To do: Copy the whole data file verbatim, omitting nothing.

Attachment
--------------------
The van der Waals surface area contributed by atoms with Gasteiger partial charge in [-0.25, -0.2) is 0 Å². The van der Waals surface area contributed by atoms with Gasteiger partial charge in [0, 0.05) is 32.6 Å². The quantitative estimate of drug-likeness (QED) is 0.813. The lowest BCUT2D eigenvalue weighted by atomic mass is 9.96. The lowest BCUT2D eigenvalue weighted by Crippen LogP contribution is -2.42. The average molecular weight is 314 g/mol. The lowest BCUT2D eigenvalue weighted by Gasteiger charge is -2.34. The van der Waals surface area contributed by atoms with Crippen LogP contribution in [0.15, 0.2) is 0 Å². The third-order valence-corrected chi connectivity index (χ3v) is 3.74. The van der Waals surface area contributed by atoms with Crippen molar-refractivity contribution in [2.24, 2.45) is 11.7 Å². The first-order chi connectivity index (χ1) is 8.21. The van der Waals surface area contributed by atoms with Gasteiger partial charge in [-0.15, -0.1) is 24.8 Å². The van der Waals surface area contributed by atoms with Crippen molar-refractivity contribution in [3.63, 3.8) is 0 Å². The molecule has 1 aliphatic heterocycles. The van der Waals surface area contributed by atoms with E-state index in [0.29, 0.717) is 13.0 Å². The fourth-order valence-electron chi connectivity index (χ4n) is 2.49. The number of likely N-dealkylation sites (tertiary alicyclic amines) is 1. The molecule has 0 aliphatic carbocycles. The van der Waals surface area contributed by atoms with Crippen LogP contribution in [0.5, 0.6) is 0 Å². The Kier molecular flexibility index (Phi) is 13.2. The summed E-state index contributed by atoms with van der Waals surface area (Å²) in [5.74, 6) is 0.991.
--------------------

The van der Waals surface area contributed by atoms with Gasteiger partial charge in [-0.25, -0.2) is 0 Å². The van der Waals surface area contributed by atoms with Gasteiger partial charge in [0, 0.05) is 32.6 Å². The quantitative estimate of drug-likeness (QED) is 0.813. The lowest BCUT2D eigenvalue weighted by atomic mass is 9.96. The lowest BCUT2D eigenvalue weighted by Crippen LogP contribution is -2.42. The average molecular weight is 314 g/mol. The lowest BCUT2D eigenvalue weighted by Gasteiger charge is -2.34. The van der Waals surface area contributed by atoms with Crippen LogP contribution in [0.15, 0.2) is 0 Å². The third-order valence-corrected chi connectivity index (χ3v) is 3.74. The van der Waals surface area contributed by atoms with Crippen molar-refractivity contribution in [2.24, 2.45) is 11.7 Å². The first-order chi connectivity index (χ1) is 8.21. The van der Waals surface area contributed by atoms with Gasteiger partial charge in [-0.15, -0.1) is 24.8 Å². The van der Waals surface area contributed by atoms with Crippen molar-refractivity contribution in [3.63, 3.8) is 0 Å². The molecule has 1 aliphatic heterocycles. The van der Waals surface area contributed by atoms with E-state index in [0.29, 0.717) is 13.0 Å². The fourth-order valence-electron chi connectivity index (χ4n) is 2.49. The number of likely N-dealkylation sites (tertiary alicyclic amines) is 1. The molecule has 0 aliphatic carbocycles. The van der Waals surface area contributed by atoms with Crippen LogP contribution in [0.5, 0.6) is 0 Å². The Kier molecular flexibility index (Phi) is 13.2. The summed E-state index contributed by atoms with van der Waals surface area (Å²) in [5.74, 6) is 0.991.